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Thoughts about Various Perspectives on Emotion Regulation


									1 Thoughts about Various Perspectives on Emotion Regulation Lois A. Ehrmann The Pennsylvania State University

Cole, (1994) described emotion regulation as an important developmental task for individuals. They indicated that emotion regulation is the ability of a person to appropriately respond to the demands of environmental events with emotions that are socially acceptable and matched to that situation. In some cases this emotional expression will be spontaneous while at other times the ability to delay a spontaneous reaction will be more advantageous to the individual. Understanding the contextual nature of events and the need for flexibility are important to effective emotion regulation. A good fit between mother and child assists the child in developing effective emotion regulation. Gross (1999) presented a somewhat different viewpoint in that he pointed out that there is also an evolutionary process involved in the regulation of emotion. He discussed the brain structures that are involved in the emotional domain and indicated that in prior stages of evolutionary development, human beings relied solely on these brain structures in order to react quickly to danger and to ensure survival in a harsh environment. He explains that human beings’ brains now have additional brain structures that help bring the cognitive and reasoning domain capacities into play. This assists individuals to devise more effective coping and behavioral patterns but we still need to have effective emotion regulation because the emotional brain structures still operate. Carstensen et al., (1997) sees emotion regulation within the framework of socioemotional selectivity theory. From this point of view, emotion regulation involves the processes that humans take part in whereby, they influence which emotions they have and when they have them and how they are experienced or expressed. The individual, dependent on the social situation and stage in the lifespan, selects strategies for emotion regulation. Context and environment count for Carstensen et al., and Cole et al.. I believe that all the different perspectives have important contributions to make in the conceptualism of emotion regulation and in our understanding of the etiology of emotion dysregulation. Gross talks about two different pathways in the experience of emotions. One is an automatic pathway that is quick and involves very little cognitive ability. This would be similar to the fight, flight or freeze responses that occur when we feel as if we are in danger. Could a possible explanation for the emotion dysregulation we sometimes see in research or clinical settings stem from the individual being caught up in processing issues/cues in the emotional brain structure and not the process that evolved in later or cortex brain structure? Such over-reliance could be due to chronic stress in the environment such as abuse, neglect, abandonment or war. Some research has shown (Schore, 1994) that such life events increase the levels of cortisol stress hormone in the body and over time can do permanent neurological damage in the emotional regulatory systems in the brain. Cortisol keeps the emotional and survival structures of the brain triggered and on high alert. Again this is useful in dangerous or potentially hurtful circumstances but for ordinary day-to-day events not truly necessary.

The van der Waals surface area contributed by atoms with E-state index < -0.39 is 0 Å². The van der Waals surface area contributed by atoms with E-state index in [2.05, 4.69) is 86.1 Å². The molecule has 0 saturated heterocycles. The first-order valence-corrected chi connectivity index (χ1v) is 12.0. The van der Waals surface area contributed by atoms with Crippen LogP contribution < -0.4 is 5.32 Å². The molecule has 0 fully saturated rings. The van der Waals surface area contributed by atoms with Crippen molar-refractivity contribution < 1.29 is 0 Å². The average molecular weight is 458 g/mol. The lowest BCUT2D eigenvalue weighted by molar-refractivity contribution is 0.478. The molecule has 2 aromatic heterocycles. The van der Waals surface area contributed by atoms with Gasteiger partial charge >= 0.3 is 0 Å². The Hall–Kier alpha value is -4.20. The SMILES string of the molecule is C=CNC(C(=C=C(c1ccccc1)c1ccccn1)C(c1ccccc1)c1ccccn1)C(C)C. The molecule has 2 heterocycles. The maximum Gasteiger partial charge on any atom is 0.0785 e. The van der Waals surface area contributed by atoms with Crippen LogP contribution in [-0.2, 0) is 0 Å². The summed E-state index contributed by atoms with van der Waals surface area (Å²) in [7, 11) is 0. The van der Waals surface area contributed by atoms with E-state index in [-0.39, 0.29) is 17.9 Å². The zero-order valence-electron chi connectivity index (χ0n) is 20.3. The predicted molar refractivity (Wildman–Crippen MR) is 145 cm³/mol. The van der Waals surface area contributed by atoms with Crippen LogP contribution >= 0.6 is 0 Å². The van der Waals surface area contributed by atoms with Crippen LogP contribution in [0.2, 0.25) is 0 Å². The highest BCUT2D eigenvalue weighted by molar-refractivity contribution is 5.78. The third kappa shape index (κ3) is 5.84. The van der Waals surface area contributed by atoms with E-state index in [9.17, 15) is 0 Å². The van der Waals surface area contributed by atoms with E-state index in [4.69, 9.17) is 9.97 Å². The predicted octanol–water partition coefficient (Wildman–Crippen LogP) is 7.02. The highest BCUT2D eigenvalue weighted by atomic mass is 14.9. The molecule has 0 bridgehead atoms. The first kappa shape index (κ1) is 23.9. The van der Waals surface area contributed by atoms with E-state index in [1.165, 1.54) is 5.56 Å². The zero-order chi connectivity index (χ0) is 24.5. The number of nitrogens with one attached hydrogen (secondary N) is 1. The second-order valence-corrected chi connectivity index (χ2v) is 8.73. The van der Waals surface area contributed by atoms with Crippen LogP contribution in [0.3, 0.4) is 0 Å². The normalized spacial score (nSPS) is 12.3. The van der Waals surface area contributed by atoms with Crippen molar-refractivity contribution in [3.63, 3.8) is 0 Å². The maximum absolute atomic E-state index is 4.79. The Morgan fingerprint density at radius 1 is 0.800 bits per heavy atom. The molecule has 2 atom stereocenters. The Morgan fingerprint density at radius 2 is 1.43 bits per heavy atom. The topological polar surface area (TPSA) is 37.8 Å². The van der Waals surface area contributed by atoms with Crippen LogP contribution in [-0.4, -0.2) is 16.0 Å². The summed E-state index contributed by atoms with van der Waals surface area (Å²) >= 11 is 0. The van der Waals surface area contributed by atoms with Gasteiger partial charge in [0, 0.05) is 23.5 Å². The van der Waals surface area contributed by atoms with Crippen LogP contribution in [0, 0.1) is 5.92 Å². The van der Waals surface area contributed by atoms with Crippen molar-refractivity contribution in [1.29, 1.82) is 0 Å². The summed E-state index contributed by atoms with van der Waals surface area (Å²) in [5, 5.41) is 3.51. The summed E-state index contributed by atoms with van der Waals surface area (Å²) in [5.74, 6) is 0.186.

2 When researchers investigate emotion regulation and when clinicians attempt to provide treatment strategies to help people move their dysregulation into an appropriate regulatory pattern, it is essential to remember that there are both contextual and environmental issues to be considered. As well there is some specific wiring in the brain that is part of our evolutionary history. The conceptualizations of emotion regulation should not be an ‘either/or’ issue but rather a ‘both/and’ issue.

References Carstensen, J., Gross, J., Fung, H. (1997). The social context of emotional experience. In Annual Review of Gerontology and Geriatrics, 17. Scahie, K.W. & Lawton, M.P. (Eds.). pp. 325-352. Cole, P., Michel, M., & O’Donnell Teti, L. (1994). The development of emotion regulation and dysregulation: a clinical perspective. In The development of emotion regulation: biological and behavioral considerations. Monographs of the Society for Research in Child Development, 59, Fox, N.A., (Eds.). pp. 73-100 Gross, J. (1999).Emotion and emotion regulation. In Handbook of personality: Theory and Research. Pervin, L.A., and O.P. John, (Eds.) New York: Guilford, pp. 525538. Schore, A. (1994). Affect regulation and the origin of the self: The neurobiology of emotional development. Hillsdale, NJ: Lawrence Erlbaum Associates Publishers.

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